The Medical Minute: Dabbing, Sleep Quality, and Meth-Induced Brain Damage
These past few weeks have not only brought us exciting new evidence for medical cannabis, but also historic political progress when the U.S. House of Representatives voted to protect state cannabis laws despite their contradictions with federal policy. One more victory in the Senate will de-fund all DEA intervention in legal MMJ states, so be sure to contact your state senators urging them to make the compassionate choice.
With some major steps behind us and many more ahead, we’re thrilled to bring you some of the newest developments in cannabis research, the building blocks that will eventually lead to our next big win: the removal of cannabis from Schedule I of the Controlled Substances Act.
1. Dabbing Research Takes First Steps
The popularity of dabbing — a delivery method that involves flash vaporizing concentrated cannabis oils — has skyrocketed in the past few years, and until now we’ve seen virtually no formal research on its effects and safety. A study published in Addictive Behaviors last month was one of the first to examine the risks associated with dabbing through self-report surveys. While the researchers found that dabbing did not cause increased health risks or accidents, it’s important to note that this study is not based on lab data, but on information gathered through a questionnaire of perceived risks. Overall, participants believed dabbing was more dangerous than flowers, but still reported no negative consequences other than a heightened cannabis tolerance. The researchers recognize the limitations of this study and insist that its purpose was to lay the groundwork for future research on dabbing.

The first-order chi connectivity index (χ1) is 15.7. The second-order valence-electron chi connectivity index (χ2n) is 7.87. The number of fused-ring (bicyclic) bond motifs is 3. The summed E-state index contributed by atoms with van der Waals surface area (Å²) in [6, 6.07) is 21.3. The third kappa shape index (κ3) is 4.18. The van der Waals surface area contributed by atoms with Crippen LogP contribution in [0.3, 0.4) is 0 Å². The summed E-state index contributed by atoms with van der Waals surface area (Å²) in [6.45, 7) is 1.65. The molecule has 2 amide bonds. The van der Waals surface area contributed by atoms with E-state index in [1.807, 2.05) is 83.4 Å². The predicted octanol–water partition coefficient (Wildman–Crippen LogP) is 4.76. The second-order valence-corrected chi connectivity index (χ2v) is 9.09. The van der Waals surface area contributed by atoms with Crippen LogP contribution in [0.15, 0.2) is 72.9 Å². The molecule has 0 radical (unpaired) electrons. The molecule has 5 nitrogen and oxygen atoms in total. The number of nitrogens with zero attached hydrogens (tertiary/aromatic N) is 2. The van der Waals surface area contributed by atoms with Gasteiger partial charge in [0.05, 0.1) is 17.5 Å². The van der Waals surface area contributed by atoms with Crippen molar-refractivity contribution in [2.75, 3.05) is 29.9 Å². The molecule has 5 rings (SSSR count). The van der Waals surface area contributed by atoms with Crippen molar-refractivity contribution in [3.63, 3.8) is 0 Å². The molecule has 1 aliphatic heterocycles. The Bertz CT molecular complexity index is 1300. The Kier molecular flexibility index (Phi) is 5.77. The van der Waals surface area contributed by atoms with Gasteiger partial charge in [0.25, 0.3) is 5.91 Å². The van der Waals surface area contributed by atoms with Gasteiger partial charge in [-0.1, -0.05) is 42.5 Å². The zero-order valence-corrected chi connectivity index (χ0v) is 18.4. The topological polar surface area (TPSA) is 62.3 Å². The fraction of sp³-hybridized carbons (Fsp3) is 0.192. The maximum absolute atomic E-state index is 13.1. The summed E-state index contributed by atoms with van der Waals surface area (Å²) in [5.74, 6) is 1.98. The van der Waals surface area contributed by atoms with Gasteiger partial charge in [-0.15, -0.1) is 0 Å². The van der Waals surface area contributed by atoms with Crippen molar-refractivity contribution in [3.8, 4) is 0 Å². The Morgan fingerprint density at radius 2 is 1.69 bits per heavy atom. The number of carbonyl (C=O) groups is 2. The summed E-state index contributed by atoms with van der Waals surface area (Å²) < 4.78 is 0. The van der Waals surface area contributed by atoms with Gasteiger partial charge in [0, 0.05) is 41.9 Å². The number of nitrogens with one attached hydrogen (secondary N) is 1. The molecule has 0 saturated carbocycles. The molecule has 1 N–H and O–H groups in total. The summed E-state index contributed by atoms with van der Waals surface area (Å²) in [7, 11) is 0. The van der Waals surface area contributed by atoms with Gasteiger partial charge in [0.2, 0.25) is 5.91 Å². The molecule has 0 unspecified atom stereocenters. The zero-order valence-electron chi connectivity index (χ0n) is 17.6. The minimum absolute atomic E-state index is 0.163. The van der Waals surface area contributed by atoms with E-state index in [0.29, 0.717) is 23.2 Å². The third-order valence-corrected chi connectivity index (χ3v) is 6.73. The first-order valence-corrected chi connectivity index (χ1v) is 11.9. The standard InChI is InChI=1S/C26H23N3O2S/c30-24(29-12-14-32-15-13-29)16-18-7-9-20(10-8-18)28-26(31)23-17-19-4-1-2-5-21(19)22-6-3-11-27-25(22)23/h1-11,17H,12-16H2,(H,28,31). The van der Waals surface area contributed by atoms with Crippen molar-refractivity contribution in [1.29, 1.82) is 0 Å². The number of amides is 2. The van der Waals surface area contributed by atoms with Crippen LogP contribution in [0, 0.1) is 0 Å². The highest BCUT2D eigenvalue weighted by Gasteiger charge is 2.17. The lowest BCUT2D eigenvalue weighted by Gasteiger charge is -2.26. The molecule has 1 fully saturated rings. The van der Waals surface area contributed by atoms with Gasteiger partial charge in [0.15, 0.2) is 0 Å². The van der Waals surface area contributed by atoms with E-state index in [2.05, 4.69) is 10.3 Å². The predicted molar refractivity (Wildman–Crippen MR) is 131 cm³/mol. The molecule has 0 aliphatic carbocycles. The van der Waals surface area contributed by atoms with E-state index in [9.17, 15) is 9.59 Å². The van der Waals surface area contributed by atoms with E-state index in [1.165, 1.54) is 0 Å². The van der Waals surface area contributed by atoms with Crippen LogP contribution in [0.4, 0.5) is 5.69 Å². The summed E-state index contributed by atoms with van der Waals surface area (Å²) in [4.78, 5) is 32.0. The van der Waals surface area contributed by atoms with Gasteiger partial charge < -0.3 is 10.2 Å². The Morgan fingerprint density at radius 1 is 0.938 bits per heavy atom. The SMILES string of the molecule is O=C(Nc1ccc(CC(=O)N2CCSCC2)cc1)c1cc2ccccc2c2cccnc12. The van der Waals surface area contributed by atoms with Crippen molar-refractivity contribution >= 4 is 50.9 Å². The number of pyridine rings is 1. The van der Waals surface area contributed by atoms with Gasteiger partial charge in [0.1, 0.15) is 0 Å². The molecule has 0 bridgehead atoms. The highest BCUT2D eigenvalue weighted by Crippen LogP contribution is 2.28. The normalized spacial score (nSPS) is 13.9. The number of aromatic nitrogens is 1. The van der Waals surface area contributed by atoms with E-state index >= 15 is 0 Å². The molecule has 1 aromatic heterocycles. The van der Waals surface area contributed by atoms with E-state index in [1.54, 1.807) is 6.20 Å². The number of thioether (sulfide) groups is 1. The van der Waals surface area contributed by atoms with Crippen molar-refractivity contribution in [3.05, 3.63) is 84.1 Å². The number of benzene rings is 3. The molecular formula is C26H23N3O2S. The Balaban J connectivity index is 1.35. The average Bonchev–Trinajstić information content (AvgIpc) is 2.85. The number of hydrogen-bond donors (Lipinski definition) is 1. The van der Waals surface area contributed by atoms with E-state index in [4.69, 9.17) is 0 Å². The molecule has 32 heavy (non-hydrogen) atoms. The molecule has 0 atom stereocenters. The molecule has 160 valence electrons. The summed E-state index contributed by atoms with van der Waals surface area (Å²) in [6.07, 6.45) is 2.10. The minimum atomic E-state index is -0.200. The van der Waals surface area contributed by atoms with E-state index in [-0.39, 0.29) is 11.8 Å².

“Because no scientific literature exists on this new route of administration we wanted to disseminate initial findings to inspire future work as quickly and efficiently as feasible,” the authors said. “Future work is needed to assess whether self-reports of problems correspond with actual negative consequences related to the use of dabs.”
2. Does Cannabis Help or Hurt Sleep?
No doubt, plenty of patients and consumers swear by cannabis as their go-to insomnia remedy. Sometimes, a strong indica is all you need to force-quit your brain for the night. But a large study from the University of Pennsylvania shows that cannabis consumers tend to experience more restlessness than those with no history of use. The study looked at subjects with any history of cannabis use, so the subjects weren’t necessarily medicated during the test.
“The most surprising finding was that there was a strong relationship with age of first use, no matter how often people were currently using marijuana,” said lead researcher Jilesh Chheda. “People who started using early were more likely to have sleep problems as an adult.”
The authors added that the data does not necessarily suggest that cannabis causes sleep loss, but the correlation is worth further exploration. Hopefully follow-up studies will shed some light on whether cannabis is to blame for those sleep-deprived nights, or if restless subjects were just more likely to use cannabis for a pre-existing sleep condition.
3. Cannabis May Help Meth-Related Brain Damage
A promising study from the University of Cagliari in Italy found that cannabinoids may mend brain damage caused by methamphetamine use. Neuroscientists found that THC was able to reduce inflammation and oxidative stress in rats that had been given repeated doses of meth over several hours. THC was found to have a neuroprotective effect whether it was administered before or after the methamphetamine.
We don’t know for certain that THC will have the same effect on human brains, and it’s possible that long-standing damage would react differently to cannabinoids. Still, this study opens up bright possibilities for future research.